Newburgh teachers rally for contract; state official alleges district overcharged taxpayers
Newburgh schoolteachers are working without a contract and rallied Tuesday ahead of a heated board meeting where a state assemblyman showed up and accused the district of double-dipping.
Hundreds of teachers were seen chanting and holding signs during a march Tuesday evening from Washington Street to the district offices on Grand Street before packing into a board meeting.
More than 1,200 district teachers are working without a contract or a paycheck.
“The 2023-24 school year is only eight days old and already, it’s been called the worst opening in memory,” said Newburgh Teacher Association President Stacy Moran.
Moran said teachers never got paid on Friday and were set up to fail on the first day of school – with limited it help, last-minute schedules and google classrooms, and not even any printer paper.
State Assemblyman Chris Eachus, a former district educator, joined teachers at the meeting in solidarity and alleged the district overcharged taxpayers for student services later paid for in a higher than expected, multi-million dollar state aid package.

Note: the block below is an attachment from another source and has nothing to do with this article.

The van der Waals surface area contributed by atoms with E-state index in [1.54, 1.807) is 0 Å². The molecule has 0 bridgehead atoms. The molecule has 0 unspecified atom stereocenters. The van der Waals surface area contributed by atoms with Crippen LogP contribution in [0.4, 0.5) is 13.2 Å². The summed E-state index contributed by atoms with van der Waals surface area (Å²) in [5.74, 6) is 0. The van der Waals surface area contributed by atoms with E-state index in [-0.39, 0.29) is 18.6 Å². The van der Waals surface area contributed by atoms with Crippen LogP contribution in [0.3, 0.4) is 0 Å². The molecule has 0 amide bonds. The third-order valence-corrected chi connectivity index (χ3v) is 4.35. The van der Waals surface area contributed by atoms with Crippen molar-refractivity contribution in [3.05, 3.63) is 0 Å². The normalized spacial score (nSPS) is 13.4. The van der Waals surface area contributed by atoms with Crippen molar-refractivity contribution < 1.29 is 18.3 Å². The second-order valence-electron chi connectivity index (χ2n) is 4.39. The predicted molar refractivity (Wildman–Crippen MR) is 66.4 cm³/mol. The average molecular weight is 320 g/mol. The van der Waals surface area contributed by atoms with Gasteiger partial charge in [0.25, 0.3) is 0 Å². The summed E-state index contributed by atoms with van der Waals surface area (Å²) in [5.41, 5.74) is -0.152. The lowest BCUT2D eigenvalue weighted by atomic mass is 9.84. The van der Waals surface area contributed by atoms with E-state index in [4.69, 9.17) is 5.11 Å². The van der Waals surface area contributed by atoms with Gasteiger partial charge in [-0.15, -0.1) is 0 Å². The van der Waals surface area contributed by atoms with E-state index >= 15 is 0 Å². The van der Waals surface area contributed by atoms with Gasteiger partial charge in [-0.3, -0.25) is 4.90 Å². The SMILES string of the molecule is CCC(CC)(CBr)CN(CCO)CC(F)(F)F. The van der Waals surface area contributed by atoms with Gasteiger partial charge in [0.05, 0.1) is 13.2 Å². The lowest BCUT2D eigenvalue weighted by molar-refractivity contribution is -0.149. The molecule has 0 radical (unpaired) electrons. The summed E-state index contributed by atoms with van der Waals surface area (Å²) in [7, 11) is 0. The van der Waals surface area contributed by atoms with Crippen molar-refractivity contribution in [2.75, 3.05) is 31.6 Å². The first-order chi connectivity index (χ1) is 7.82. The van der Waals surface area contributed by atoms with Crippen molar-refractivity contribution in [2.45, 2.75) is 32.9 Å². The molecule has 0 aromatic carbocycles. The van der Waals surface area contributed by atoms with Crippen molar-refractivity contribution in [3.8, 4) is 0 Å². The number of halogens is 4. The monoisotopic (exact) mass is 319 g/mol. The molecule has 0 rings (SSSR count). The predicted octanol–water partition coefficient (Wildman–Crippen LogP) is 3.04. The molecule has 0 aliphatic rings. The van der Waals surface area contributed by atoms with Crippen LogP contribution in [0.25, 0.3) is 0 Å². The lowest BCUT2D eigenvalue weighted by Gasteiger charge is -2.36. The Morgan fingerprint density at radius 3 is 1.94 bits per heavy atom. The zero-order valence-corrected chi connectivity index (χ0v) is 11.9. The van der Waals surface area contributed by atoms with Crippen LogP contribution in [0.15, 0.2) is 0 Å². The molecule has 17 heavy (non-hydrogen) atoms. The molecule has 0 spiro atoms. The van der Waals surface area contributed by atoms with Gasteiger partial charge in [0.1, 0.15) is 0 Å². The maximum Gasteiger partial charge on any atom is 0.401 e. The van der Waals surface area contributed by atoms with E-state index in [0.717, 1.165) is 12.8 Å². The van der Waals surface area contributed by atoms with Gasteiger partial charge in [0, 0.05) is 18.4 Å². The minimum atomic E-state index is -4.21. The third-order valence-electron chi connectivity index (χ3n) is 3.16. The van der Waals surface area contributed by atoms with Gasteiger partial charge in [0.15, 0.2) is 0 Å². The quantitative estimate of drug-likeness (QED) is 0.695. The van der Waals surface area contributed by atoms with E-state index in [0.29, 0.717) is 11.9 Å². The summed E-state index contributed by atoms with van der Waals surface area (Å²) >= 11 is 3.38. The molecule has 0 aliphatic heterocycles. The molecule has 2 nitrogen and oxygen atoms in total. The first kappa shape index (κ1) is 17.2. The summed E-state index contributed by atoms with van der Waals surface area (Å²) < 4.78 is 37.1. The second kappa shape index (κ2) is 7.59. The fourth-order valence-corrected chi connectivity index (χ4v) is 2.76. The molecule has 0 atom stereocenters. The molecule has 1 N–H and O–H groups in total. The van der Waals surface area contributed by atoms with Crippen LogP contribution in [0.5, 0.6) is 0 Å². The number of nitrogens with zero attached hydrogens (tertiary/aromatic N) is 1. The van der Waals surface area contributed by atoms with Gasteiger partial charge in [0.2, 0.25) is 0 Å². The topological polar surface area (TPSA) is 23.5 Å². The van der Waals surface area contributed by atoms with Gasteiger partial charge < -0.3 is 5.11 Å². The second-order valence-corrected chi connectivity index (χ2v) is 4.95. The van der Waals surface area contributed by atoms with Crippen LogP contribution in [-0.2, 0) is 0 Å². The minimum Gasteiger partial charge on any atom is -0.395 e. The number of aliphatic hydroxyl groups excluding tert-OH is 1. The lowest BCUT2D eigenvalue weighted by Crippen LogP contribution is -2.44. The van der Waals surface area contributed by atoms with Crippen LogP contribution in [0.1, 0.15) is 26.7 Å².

“You taxed this district $27-million dollars and you got the $27-million from the state,” said Eachus. Where is that money?”
A look at the 2023-24 school budget doesn’t show any line items, payments or aid differences for that amount, and the district denies they overbilled taxpayers.
Eachus tells News 12 the district passed along the bill for a variety of student expenses, called “foundation aid,” to taxpayers when preparing their budget before the state budget passed in April, which then allotted more funds for Newburgh than expected.
A representative for the Newburgh school district denies that and showed us documents that the district received roughly $700,000 less foundation aid from the state than expected.
“NECSD did not raise taxes for the 2023-24 school year and has not raised the tax levy for the last 9 consecutive years,” said District Communications Specialist Cassie Sklarz. “When New York state does not adopt an on-time budget of April 1st, school districts may have to use estimated state aid based on information from the state aid runs available for the Board to adopt a budget in time to meet New York State Education Department budget filing timelines and propose a budget for voter approval. The district did include an estimated state aid increase of approximately $27 million in the budget presented to the voters for approval on May 16, 2023.”
Regarding the teachers’ contract, Sklarz said the district can’t comment on negotiations with the union.
“I can share, however, that the district will be joined by the director of mediation/conciliation for public employment and relations in the middle of September and are hopeful there will be an agreement soon,” said Sklarz.